13. Thanks for the information on the iodine patch test. I had an itchy rash that appeared for the third time in the same area in a six month period. Each time it gets a little worse. It is itchy just before it erupts. It feels as though it is a spider or insect bite before it erupts which the first time it happened that is what I thought it was, but each time it lasts longer and erupts one welt at a time and is most itchy at nighttime. The most recent one looked like at least one of the DH pictures I viewed, but it is hard to say for sure because the pictures all look different to some degree. The spots are still visible although they are no longer uncomfortable and have faded quite a bit. Even though it looked like DH picture it was only on one side and I know for the most part DH is bilateral. After I posted this originally, the itching had stopped. I tried the iodine patch adjacent to the rash and in a couple of other spots and nothing happened. I was unable to find iodine 30% and used an iodine tincture, but the rash was already on the mend so I am wondering if that is why there was no reaction. This past week the base of my back felt sensitive almost burnt and like it wanted to be itchy, but was not exactly itchy-just sensitive. It is hard to describe. This happens from time to time. It does not get red or anything just a little itchy and sensitive. I also get itchy on my hips and this time hip bumps showed up the same time as the back burn/sensitivity. I can very slightly feel little pimple size bumps on my hips when this happens. I always have assumed it was dry skin. I can feel them, but cannot see them. They do not turn red at all. I decided on a whim to try the iodine patch test on my lower back and also on my hips. When I put the bandaids saturated in iodine on these areas the areas burned, only where the iodine touched. I now for two days feel as though I have steam burns. There was a water blister under the bandaid on my lower back that popped very easily. The skin on my hips is sloughing just where the iodine was and feels as though it has been burned by steam. My husband put on the iodine also to see if he would have the same reaction and he felt nothing and the iodine is all but faded. The spots where I put the iodine are red and "steam burned" and either sloughing or blistered. My daughter has celiac disease and while I was helping her explore her gluten free options I was eating almost completely gluten free. Now that she is not coming home as often, I started eating gluten regularly again. I don't think it is the iodine causing the "burns" because two weeks ago when I tried this I had no reaction to the iodine at all and it is the same iodine I used this time. I will probably go the the dermatologist for biopsy if the DH looking rash comes back again. In the meantime, I was wondering if anyone knows if this reaction to the iodine would be indicative of gluten intolerance or would there be other instances where one would react to iodine this way.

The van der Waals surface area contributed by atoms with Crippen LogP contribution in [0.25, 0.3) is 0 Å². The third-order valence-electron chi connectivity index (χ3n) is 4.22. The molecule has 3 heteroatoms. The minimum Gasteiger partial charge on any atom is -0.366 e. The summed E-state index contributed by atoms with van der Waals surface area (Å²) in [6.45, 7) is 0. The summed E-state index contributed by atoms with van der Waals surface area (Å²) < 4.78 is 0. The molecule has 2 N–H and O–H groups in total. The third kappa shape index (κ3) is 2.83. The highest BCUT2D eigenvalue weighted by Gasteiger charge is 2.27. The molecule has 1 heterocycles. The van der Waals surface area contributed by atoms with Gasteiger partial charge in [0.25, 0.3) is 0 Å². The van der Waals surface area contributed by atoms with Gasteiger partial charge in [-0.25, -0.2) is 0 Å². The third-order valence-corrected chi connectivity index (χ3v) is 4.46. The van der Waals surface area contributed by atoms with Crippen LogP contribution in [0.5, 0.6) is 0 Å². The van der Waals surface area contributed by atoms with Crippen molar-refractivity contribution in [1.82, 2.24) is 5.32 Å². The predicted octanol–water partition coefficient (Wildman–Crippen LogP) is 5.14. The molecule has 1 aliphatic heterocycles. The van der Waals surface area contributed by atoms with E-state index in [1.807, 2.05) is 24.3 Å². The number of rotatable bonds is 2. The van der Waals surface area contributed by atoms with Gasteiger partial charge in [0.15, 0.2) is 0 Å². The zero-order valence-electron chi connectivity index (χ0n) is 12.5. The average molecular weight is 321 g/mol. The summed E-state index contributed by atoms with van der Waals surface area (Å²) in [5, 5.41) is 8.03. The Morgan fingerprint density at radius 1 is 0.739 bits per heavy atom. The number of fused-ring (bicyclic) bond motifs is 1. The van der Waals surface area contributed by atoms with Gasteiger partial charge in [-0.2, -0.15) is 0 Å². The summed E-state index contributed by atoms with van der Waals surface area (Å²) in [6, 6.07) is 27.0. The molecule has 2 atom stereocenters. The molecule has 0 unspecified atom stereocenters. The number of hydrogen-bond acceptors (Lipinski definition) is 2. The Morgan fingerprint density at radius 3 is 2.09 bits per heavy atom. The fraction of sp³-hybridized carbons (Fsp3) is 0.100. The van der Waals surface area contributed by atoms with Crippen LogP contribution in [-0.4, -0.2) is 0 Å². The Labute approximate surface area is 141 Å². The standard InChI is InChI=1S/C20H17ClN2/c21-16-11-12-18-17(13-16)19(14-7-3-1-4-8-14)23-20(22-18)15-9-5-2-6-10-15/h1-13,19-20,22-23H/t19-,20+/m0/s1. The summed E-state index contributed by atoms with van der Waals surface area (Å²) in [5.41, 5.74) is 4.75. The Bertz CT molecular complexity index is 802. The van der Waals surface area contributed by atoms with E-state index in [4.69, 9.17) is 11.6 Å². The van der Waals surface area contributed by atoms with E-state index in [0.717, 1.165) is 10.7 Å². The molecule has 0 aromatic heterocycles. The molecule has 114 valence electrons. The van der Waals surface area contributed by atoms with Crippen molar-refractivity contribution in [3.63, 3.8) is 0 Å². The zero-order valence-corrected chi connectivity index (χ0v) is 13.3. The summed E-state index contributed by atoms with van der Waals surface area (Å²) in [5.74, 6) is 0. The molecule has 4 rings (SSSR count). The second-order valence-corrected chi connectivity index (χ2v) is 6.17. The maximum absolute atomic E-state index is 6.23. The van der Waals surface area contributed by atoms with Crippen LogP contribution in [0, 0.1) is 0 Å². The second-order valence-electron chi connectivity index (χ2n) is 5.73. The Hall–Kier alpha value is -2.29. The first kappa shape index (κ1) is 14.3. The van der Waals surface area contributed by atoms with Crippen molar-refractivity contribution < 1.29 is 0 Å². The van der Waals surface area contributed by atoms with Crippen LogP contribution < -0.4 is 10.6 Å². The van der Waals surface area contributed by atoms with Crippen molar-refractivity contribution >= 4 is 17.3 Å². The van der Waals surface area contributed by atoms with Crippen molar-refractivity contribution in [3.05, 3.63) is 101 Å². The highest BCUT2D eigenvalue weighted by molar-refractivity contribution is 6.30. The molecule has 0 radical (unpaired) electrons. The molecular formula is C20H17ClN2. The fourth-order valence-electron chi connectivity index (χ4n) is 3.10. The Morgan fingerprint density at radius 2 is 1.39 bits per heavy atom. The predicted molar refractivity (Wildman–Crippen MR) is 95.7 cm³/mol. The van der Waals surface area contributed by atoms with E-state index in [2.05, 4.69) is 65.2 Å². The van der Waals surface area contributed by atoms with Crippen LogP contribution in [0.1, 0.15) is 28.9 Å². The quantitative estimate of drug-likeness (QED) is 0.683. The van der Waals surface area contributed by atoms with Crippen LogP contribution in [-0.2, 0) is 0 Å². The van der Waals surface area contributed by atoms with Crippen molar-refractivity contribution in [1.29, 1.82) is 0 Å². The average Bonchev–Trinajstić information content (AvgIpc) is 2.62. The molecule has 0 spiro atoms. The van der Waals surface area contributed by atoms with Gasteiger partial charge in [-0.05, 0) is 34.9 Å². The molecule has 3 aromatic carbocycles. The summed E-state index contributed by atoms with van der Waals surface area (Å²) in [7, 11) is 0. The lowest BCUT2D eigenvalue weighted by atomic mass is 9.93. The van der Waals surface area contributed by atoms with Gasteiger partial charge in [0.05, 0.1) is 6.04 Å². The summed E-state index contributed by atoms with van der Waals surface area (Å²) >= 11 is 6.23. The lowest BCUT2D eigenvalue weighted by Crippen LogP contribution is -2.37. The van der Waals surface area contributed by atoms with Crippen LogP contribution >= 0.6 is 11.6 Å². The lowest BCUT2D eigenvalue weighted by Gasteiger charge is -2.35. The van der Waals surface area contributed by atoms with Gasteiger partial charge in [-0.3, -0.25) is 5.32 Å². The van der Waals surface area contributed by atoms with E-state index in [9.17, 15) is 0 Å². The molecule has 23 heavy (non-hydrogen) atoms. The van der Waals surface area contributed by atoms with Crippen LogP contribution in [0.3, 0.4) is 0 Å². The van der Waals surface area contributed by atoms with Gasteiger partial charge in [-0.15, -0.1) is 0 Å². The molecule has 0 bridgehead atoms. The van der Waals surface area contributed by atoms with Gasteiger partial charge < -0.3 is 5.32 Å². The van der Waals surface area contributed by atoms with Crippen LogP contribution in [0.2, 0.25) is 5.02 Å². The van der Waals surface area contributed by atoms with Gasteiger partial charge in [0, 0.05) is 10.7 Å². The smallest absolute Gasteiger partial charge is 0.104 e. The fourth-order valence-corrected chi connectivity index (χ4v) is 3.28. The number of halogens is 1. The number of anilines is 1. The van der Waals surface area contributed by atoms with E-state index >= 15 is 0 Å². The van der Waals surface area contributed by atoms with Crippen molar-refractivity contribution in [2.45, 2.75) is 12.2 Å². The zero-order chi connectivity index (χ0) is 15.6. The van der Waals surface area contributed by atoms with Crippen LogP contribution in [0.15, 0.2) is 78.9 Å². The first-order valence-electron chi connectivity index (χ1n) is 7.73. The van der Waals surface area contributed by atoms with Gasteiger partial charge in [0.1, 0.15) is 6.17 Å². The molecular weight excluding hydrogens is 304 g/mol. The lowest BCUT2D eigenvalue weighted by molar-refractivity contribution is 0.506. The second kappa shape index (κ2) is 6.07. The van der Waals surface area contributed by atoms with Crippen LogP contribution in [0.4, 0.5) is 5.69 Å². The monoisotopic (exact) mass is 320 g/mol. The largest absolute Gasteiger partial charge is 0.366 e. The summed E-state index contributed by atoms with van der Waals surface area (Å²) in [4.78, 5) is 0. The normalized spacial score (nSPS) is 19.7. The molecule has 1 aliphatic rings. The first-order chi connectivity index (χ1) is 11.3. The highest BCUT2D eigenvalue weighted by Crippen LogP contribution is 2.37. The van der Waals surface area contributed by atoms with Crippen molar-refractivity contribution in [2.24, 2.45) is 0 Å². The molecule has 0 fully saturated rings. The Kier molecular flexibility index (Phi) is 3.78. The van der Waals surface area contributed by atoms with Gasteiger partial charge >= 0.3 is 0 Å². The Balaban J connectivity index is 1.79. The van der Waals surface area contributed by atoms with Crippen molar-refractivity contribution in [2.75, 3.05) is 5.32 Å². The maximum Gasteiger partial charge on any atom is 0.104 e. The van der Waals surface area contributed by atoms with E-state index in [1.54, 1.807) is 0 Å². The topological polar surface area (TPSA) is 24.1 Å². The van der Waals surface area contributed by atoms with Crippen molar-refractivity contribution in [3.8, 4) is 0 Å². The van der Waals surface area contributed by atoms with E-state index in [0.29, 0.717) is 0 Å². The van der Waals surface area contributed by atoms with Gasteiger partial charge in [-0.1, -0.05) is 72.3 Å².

14. This pie crust recipe is from an old post, but I wanted to resurrect it. I do not bake much in the order of cakes or cookies, but I am known for my wonderful pie crust. I have been experimenting with different gluten free recipes for a traditional two crust pie crust and this is by far the best. This will be my go to recipe for pie crust from now on. I baked a rhubarb pie and this crust came out just as good if not better than the gluten pie crust I used to make. I used rice powder that I purchased at our local oriental market. Thanks Ipellegr!!!